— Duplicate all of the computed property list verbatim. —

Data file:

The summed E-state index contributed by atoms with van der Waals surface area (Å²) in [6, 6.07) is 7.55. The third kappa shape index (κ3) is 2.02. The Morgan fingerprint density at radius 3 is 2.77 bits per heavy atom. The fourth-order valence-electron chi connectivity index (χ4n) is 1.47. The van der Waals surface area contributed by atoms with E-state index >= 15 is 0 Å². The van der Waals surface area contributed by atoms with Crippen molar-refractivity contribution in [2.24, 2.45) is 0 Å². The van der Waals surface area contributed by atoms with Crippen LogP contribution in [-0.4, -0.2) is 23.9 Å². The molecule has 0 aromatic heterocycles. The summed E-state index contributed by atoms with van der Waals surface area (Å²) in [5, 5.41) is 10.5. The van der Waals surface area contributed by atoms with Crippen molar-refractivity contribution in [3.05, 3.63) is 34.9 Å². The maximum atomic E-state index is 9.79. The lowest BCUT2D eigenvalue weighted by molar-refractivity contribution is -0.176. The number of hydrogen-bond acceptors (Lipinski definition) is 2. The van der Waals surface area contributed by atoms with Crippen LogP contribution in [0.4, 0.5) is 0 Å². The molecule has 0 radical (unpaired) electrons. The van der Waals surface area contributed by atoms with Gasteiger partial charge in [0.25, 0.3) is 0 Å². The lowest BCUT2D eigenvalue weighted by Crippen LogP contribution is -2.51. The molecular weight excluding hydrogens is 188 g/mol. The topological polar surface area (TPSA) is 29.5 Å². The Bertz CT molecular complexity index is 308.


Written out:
The summed E-state index contributed by atoms with van der Waals surface area (Å²) in [6, 6.07) is 7.55. The third kappa shape index (κ3) is 2.02. The Morgan fingerprint density at radius 3 is 2.77 bits per heavy atom. The fourth-order valence-electron chi connectivity index (χ4n) is 1.47. The van der Waals surface area contributed by atoms with E-state index >= 15 is 0 Å². The van der Waals surface area contributed by atoms with Crippen molar-refractivity contribution in [2.24, 2.45) is 0 Å². The van der Waals surface area contributed by atoms with Crippen LogP contribution in [-0.4, -0.2) is 23.9 Å². The molecule has 0 aromatic heterocycles. The summed E-state index contributed by atoms with van der Waals surface area (Å²) in [5, 5.41) is 10.5. The van der Waals surface area contributed by atoms with Crippen molar-refractivity contribution in [3.05, 3.63) is 34.9 Å². The maximum atomic E-state index is 9.79. The lowest BCUT2D eigenvalue weighted by molar-refractivity contribution is -0.176. The number of hydrogen-bond acceptors (Lipinski definition) is 2. The van der Waals surface area contributed by atoms with Crippen LogP contribution in [0.4, 0.5) is 0 Å². The molecule has 0 radical (unpaired) electrons. The van der Waals surface area contributed by atoms with Gasteiger partial charge in [0.25, 0.3) is 0 Å². The lowest BCUT2D eigenvalue weighted by Crippen LogP contribution is -2.51. The molecular weight excluding hydrogens is 188 g/mol. The topological polar surface area (TPSA) is 29.5 Å². The Bertz CT molecular complexity index is 308.